Valve replacement is a treatment for patients with dysfunctional valves. The most common indications for a valve replacement are regurgitation (leaky valve) and stenosis (narrowed valve opening). Aortic and mitral valve replacements are more common in adults compared to tricuspid and pulmonary valve replacements.
Surgical Valve Replacement: Currently, it is most common to surgically replace a defective valve with either a mechanical (requiring anti-coagulation therapy) or tissue valve. This procedure requires an open-heart operation to access the valve.
Transcatheter Valve Replacement: More recently, there is growing availability of replacement valves that can be delivered via a catheter (transcatheter delivered valves) without the need for open-heart surgery. Many of the patients receiving this therapy are not candidates for open-heart procedures. Such technologies have been used clinically to treat pulmonic and aortic valvular disease.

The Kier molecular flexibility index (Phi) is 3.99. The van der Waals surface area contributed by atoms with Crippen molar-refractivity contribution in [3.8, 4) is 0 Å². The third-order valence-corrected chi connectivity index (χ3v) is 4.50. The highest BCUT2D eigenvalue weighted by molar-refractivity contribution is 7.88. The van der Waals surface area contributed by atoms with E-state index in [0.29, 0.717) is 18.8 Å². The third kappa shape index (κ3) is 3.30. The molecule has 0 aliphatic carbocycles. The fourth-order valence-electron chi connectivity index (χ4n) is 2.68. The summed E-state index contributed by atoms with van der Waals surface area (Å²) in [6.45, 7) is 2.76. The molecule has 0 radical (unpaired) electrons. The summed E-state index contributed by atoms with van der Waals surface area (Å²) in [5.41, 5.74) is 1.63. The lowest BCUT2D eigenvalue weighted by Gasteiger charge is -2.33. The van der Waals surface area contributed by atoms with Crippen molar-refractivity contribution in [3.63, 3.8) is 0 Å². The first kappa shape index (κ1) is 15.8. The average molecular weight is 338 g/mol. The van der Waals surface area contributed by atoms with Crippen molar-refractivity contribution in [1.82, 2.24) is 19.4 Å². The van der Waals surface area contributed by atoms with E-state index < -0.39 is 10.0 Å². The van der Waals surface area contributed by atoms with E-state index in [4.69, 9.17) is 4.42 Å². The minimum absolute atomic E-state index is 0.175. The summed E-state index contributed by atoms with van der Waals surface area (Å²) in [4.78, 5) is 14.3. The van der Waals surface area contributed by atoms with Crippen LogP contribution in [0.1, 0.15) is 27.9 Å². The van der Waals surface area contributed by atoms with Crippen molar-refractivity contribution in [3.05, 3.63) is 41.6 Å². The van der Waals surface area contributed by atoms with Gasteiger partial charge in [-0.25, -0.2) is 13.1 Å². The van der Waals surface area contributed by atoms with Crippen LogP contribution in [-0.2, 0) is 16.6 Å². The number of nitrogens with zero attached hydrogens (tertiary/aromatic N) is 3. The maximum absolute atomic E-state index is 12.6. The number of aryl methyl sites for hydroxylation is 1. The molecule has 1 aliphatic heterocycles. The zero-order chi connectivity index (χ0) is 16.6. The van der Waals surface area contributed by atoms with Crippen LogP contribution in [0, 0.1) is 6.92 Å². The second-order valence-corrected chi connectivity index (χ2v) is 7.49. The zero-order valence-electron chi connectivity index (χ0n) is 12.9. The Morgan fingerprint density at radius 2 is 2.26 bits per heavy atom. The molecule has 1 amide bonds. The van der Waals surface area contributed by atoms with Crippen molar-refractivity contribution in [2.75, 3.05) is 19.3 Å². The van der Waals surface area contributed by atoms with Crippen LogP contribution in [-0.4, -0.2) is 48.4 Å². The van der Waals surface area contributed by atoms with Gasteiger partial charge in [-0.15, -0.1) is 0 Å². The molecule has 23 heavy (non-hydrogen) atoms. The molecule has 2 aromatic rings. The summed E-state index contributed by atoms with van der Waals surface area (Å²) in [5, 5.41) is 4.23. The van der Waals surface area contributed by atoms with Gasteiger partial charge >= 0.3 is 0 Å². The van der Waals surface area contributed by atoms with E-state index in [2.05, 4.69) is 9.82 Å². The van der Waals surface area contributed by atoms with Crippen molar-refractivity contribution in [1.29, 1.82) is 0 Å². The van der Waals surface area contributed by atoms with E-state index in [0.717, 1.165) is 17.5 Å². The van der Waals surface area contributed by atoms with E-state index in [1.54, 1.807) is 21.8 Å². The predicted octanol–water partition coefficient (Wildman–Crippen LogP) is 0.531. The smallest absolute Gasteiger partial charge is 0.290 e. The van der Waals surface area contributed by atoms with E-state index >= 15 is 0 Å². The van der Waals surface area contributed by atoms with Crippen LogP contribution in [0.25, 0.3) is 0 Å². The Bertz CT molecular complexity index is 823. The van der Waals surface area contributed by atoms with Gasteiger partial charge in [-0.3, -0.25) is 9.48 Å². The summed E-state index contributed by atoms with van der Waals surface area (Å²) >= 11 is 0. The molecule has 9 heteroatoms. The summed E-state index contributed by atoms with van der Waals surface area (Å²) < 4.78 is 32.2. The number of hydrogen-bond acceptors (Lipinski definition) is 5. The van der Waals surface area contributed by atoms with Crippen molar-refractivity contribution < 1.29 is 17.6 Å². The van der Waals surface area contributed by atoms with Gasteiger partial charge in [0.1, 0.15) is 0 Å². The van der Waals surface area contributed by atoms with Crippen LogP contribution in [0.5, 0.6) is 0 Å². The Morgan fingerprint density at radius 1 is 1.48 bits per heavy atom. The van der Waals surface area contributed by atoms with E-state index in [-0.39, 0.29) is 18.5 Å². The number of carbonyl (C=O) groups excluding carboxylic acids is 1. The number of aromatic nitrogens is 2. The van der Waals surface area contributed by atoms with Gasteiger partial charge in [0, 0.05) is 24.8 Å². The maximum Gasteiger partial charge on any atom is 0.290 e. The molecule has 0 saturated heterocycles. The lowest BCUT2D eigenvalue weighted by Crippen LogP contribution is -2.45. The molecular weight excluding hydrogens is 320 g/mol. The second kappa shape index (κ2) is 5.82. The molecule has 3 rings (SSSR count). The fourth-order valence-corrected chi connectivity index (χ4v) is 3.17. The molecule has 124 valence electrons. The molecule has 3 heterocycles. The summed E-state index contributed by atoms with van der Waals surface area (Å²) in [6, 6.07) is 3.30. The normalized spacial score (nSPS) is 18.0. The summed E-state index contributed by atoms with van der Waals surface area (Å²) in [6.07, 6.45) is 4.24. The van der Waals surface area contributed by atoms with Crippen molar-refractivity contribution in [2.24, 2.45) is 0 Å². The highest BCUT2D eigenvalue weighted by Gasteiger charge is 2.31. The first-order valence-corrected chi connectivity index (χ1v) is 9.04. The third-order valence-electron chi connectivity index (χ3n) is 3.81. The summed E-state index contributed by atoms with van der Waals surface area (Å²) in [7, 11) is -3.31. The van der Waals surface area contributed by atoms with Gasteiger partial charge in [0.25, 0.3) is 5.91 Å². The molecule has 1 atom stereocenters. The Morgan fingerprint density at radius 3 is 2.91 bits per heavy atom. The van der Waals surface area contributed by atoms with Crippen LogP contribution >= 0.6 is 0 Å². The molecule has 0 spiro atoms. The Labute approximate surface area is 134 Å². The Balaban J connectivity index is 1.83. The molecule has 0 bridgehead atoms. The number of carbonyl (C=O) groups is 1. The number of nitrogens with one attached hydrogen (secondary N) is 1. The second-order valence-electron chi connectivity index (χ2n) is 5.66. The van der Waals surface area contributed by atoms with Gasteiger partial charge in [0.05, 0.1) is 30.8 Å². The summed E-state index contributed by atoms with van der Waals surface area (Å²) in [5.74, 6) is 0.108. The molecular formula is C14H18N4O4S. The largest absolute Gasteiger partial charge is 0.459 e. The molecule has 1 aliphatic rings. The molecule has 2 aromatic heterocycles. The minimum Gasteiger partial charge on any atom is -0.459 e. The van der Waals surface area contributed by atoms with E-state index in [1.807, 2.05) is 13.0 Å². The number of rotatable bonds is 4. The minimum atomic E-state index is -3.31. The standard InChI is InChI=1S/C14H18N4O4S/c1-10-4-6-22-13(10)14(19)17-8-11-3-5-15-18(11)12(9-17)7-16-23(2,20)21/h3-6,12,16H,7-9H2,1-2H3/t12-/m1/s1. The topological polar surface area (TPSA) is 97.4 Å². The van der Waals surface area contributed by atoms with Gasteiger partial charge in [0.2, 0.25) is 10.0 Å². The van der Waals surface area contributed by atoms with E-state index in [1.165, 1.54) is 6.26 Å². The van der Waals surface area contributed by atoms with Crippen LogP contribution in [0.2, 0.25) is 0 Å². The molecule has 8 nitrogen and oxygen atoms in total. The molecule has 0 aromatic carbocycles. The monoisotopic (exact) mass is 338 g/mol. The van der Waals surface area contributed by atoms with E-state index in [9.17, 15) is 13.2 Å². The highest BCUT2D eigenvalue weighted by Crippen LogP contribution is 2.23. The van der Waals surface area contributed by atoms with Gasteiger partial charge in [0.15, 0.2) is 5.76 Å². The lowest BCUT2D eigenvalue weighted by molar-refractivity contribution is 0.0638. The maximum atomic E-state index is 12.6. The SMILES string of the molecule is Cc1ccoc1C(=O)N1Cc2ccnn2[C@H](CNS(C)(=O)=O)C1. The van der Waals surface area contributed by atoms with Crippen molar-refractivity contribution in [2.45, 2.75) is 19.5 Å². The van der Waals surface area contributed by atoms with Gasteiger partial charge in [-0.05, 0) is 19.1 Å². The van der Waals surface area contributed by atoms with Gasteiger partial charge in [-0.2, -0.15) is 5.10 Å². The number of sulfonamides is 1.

Valve Repair: In some patients with defective valvular function, it is desirable to repair the valve rather than perform a more aggressive replacement procedure. Valvuloplasty can be employed on a stenotic valve (narrowed valve opening) in an attempt to break adhesions or other structural causes, to allow for a larger valve opening and improved blood flow. Annuloplasty can be performed on leaky valves to pull the leaflets together to reduce undesired backflow. See the Structure Repair Tab for videos and more details on these types of repair.